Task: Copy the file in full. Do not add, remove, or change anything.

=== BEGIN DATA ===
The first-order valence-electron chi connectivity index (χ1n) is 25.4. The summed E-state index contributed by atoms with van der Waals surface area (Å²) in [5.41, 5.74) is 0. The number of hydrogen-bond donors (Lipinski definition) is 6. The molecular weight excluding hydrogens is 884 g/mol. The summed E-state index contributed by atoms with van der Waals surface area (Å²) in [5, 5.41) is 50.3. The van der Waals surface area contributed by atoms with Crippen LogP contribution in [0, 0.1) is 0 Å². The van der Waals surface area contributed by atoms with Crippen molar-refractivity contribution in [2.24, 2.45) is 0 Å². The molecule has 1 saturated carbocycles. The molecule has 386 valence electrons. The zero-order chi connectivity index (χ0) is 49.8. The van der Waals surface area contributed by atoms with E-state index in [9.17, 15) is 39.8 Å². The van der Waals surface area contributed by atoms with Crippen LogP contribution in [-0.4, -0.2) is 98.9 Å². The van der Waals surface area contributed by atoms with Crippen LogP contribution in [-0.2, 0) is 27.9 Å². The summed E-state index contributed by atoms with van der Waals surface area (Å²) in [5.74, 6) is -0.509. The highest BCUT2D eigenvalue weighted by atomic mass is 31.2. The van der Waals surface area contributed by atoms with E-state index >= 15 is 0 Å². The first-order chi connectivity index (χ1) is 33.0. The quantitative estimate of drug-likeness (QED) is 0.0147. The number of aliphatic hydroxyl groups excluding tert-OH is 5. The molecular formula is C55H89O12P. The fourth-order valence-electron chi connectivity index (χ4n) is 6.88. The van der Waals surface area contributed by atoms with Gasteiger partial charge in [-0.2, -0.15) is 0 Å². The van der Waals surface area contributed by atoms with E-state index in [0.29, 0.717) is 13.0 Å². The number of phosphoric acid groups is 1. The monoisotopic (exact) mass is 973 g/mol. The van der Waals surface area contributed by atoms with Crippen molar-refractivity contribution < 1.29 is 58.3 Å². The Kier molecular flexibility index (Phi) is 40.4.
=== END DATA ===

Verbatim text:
The first-order valence-electron chi connectivity index (χ1n) is 25.4. The summed E-state index contributed by atoms with van der Waals surface area (Å²) in [5.41, 5.74) is 0. The number of hydrogen-bond donors (Lipinski definition) is 6. The molecular weight excluding hydrogens is 884 g/mol. The summed E-state index contributed by atoms with van der Waals surface area (Å²) in [5, 5.41) is 50.3. The van der Waals surface area contributed by atoms with Crippen LogP contribution in [0, 0.1) is 0 Å². The van der Waals surface area contributed by atoms with Crippen molar-refractivity contribution in [2.24, 2.45) is 0 Å². The molecule has 1 saturated carbocycles. The molecule has 386 valence electrons. The zero-order chi connectivity index (χ0) is 49.8. The van der Waals surface area contributed by atoms with E-state index in [9.17, 15) is 39.8 Å². The van der Waals surface area contributed by atoms with Crippen LogP contribution in [-0.4, -0.2) is 98.9 Å². The van der Waals surface area contributed by atoms with Crippen LogP contribution in [-0.2, 0) is 27.9 Å². The summed E-state index contributed by atoms with van der Waals surface area (Å²) in [5.74, 6) is -0.509. The highest BCUT2D eigenvalue weighted by atomic mass is 31.2. The van der Waals surface area contributed by atoms with E-state index >= 15 is 0 Å². The first-order chi connectivity index (χ1) is 33.0. The quantitative estimate of drug-likeness (QED) is 0.0147. The number of aliphatic hydroxyl groups excluding tert-OH is 5. The molecular formula is C55H89O12P. The fourth-order valence-electron chi connectivity index (χ4n) is 6.88. The van der Waals surface area contributed by atoms with Gasteiger partial charge in [-0.2, -0.15) is 0 Å². The van der Waals surface area contributed by atoms with E-state index in [0.29, 0.717) is 13.0 Å². The number of phosphoric acid groups is 1. The monoisotopic (exact) mass is 973 g/mol. The van der Waals surface area contributed by atoms with Crippen molar-refractivity contribution < 1.29 is 58.3 Å². The Kier molecular flexibility index (Phi) is 40.4.